Our culture is obsessed with self-esteem. I often find myself caught up in the hype, especially when my kids are involved. This past fall we signed our four-year-old son up for soccer. Between the coach reprimanding him for playing with pretend airplanes on the field and him missing almost every goal he attempted, my heart broke at the thought that he may feel badly about himself and his abilities. In an effort to undo any hits to his confidence, I found myself saying “Great job, buddy!” and giving him an enthusiastic thumbs up every time he so much as glanced in my direction. I used to joke about the “every kid gets a trophy” mentality, but now I understand. The struggle is real!
Despite this struggle, I do believe it can be hugely beneficial to call out another’s God-given gifts and potential. (In fact, my church offered a sermon series on this called Shout Out that I’d highly recommend if you haven’t listened yet.) I have benefitted greatly from people blessing me with their gracious words, and I believe we can halt the enemy’s attack over our minds by speaking life over people in these ways. God’s Word even tells us to honor one another and consider how to spur one another on towards love and good deeds.
But what do we do when our shortcomings, weaknesses, or inadequacies are exposed? When no amount of compliments or others pointing out the positive can overcome the painful reality that a certain weakness may never be removed from our lives? For some, this weakness may be a physical or mental disability. For others, maybe it’s a mental illness or disease that you’ve struggled with for years. Our weaknesses can take many forms, but there is one common denominator: they can render us hopeless if we choose to dwell on them.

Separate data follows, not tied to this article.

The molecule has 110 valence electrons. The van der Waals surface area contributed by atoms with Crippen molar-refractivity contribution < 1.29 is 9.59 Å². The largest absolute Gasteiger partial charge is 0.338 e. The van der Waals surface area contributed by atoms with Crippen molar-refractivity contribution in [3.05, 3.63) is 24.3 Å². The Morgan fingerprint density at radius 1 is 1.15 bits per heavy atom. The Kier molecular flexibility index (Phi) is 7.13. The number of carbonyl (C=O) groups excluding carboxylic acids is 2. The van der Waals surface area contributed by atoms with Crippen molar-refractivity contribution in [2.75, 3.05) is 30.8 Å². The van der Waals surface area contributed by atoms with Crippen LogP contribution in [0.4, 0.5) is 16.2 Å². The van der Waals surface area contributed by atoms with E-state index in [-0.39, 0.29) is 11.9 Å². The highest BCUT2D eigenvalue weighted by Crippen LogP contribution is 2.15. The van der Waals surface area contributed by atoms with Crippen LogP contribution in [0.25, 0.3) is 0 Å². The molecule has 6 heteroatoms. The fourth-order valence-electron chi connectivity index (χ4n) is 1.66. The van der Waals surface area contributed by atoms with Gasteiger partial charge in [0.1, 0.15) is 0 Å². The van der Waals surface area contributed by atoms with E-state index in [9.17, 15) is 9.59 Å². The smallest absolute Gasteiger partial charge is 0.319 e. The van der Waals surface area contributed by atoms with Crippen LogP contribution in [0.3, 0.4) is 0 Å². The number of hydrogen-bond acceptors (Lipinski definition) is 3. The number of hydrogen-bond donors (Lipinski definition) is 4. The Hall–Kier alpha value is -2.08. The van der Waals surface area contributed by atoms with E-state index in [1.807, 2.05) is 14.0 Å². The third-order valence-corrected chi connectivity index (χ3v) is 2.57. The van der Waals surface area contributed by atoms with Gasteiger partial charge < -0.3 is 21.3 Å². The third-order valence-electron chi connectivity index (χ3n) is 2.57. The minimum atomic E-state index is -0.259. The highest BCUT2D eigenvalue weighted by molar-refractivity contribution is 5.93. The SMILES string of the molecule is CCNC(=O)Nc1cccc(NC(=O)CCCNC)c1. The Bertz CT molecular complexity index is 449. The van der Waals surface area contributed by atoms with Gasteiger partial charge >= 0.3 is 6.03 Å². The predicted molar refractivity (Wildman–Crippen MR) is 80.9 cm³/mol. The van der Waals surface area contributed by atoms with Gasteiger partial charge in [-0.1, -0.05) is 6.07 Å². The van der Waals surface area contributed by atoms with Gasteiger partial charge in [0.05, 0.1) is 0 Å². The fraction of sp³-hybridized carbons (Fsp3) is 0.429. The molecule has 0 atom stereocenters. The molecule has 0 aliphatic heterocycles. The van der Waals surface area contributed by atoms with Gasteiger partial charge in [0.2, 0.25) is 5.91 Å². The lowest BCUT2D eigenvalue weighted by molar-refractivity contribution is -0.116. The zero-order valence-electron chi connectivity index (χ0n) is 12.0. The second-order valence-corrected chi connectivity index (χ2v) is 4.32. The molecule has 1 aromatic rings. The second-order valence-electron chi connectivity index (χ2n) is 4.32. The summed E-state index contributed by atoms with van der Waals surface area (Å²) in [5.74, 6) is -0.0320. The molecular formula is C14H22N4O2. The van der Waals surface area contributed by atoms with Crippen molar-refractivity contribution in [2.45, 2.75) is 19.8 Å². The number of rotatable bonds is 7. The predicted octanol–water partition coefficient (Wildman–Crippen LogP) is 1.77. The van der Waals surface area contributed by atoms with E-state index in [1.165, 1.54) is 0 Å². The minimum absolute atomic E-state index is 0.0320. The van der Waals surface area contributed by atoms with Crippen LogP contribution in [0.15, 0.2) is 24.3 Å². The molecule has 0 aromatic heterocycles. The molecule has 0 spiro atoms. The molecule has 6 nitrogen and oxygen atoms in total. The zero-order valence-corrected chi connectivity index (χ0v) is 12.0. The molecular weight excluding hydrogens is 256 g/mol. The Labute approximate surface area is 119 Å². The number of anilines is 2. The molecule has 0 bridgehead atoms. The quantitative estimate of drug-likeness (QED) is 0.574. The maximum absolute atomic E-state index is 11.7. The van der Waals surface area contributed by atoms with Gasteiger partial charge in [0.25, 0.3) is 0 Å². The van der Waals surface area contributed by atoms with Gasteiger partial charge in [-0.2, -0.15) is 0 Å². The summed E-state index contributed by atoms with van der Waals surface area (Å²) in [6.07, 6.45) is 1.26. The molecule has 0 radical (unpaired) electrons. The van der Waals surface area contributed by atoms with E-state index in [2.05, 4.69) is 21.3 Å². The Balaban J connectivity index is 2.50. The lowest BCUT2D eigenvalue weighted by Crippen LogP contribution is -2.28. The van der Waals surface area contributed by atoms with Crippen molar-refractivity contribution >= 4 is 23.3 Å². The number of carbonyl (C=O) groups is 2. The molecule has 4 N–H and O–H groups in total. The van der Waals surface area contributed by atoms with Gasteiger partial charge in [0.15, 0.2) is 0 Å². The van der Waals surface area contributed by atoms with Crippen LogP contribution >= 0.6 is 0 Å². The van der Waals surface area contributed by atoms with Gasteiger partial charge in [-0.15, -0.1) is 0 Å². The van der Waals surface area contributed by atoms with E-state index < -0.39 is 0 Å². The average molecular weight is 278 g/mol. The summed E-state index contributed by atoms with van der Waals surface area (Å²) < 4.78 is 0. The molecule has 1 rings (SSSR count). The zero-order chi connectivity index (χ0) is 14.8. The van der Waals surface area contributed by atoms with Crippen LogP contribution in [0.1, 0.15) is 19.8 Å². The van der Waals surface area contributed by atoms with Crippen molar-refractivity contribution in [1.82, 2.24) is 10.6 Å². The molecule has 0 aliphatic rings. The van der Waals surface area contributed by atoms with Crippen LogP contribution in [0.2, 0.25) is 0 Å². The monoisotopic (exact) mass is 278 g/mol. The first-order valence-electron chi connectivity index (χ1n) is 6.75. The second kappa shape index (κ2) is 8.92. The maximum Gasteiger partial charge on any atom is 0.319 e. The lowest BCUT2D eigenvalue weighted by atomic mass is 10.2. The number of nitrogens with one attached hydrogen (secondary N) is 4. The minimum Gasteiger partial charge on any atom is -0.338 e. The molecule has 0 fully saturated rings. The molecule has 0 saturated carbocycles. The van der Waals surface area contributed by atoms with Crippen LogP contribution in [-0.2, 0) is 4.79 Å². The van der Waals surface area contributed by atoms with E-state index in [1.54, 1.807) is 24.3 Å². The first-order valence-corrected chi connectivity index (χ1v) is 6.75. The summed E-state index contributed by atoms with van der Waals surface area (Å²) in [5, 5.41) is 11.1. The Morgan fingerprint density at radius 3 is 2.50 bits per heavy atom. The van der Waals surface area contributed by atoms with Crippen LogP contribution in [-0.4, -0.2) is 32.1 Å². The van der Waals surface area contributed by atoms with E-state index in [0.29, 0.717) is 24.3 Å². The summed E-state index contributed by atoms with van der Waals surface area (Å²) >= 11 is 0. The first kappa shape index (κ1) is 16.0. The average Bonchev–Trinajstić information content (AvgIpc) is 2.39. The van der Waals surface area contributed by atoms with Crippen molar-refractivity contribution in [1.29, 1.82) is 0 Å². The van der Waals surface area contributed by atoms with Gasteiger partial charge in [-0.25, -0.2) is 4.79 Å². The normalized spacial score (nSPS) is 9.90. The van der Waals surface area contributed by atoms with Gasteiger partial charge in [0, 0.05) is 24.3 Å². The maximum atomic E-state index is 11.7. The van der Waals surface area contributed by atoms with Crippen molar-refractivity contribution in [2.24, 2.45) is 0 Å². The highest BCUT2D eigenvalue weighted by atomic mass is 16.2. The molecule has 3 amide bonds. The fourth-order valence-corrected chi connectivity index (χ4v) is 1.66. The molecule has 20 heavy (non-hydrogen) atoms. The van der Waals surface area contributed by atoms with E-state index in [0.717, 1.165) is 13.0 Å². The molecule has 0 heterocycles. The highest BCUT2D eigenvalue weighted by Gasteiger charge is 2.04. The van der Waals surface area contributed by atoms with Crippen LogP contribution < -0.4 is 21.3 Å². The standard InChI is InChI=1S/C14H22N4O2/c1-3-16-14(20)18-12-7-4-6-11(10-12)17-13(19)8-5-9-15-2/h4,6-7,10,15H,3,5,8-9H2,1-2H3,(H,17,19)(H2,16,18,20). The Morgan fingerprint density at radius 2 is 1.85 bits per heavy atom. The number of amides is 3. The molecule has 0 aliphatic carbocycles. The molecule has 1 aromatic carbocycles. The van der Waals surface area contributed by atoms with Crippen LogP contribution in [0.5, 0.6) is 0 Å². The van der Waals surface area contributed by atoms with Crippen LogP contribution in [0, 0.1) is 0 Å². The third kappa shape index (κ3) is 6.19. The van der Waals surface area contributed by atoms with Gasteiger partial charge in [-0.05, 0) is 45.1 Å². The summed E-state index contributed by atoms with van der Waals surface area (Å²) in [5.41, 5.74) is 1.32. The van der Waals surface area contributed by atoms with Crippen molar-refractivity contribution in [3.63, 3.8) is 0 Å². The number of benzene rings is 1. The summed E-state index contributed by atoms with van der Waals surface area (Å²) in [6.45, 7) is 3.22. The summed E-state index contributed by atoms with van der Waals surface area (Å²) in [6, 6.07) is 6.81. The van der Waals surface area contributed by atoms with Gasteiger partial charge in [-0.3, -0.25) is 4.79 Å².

I believe there is a way to build ourselves up that leads to lasting peace and confidence- even when we have glaring flaws. God is seen throughout the Bible using this method to encourage His people, and this is how I’ve learned to effectively encourage myself.
In the book of Exodus, God calls Moses to lead the Israelites out of Egypt. This was no small feat- there were 600,000 of them, and this number didn’t include women and children. I’m not sure about you, but I would have had my fair share of reasons for God as to why I was NOT the person for this job. And so did Moses- one of which was his stuttering problem. Can you even imagine leading a charge of that many people with a speech impediment? We look to leaders who are confident, eloquent, charismatic, sure of themselves… and here was Moses.
Now let’s picture God saying to Moses (or Gideon or David or Jeremiah, for that matter) what we might be tempted to say: “Oh Moses, you can do it! Great job, buddy (insert enthusiastic thumbs up)! You definitely have what it takes to lead these people. Keep up the great work!”
It’s almost laughable! Why? Because there is no way that he could do what God had asked him to do without some SERIOUS divine assistance.
And the same is true for us.
So what did God tell Moses and Gideon and Jeremiah and David when they were afraid and unsure of themselves? I’ll summarize it for you: God highlights the fact that His power in us is not limited by our weakness. It’s magnified. (See Exodus 4:12, Judges 6:16, Jeremiah 1:7-8, Psalms… just Psalms!) God strengthened these men by reminding them of His help and power. If God is for us, who and what can be against us?
What if the next time we were unsure of our abilities, we reminded ourselves of God’s? Instead of worrying about the way we may appear to others, let’s remind ourselves that God establishes and defends our reputation. Instead of concerning ourselves with whether or not we are fit for our current occupation or calling, let’s remind ourselves that God can and will provide everything we need for the task to which He has called us. Instead of worrying about how our physical ailments may limit us, let’s remind ourselves that He is perfectly able to show Himself strong in our weakness.
With every revealing of our lack there is a corresponding revelation of God’s abundance. I encourage you to consider where you feel unsure and inadequate and allow God’s Word to fill you with unshakable confidence in His power and provision.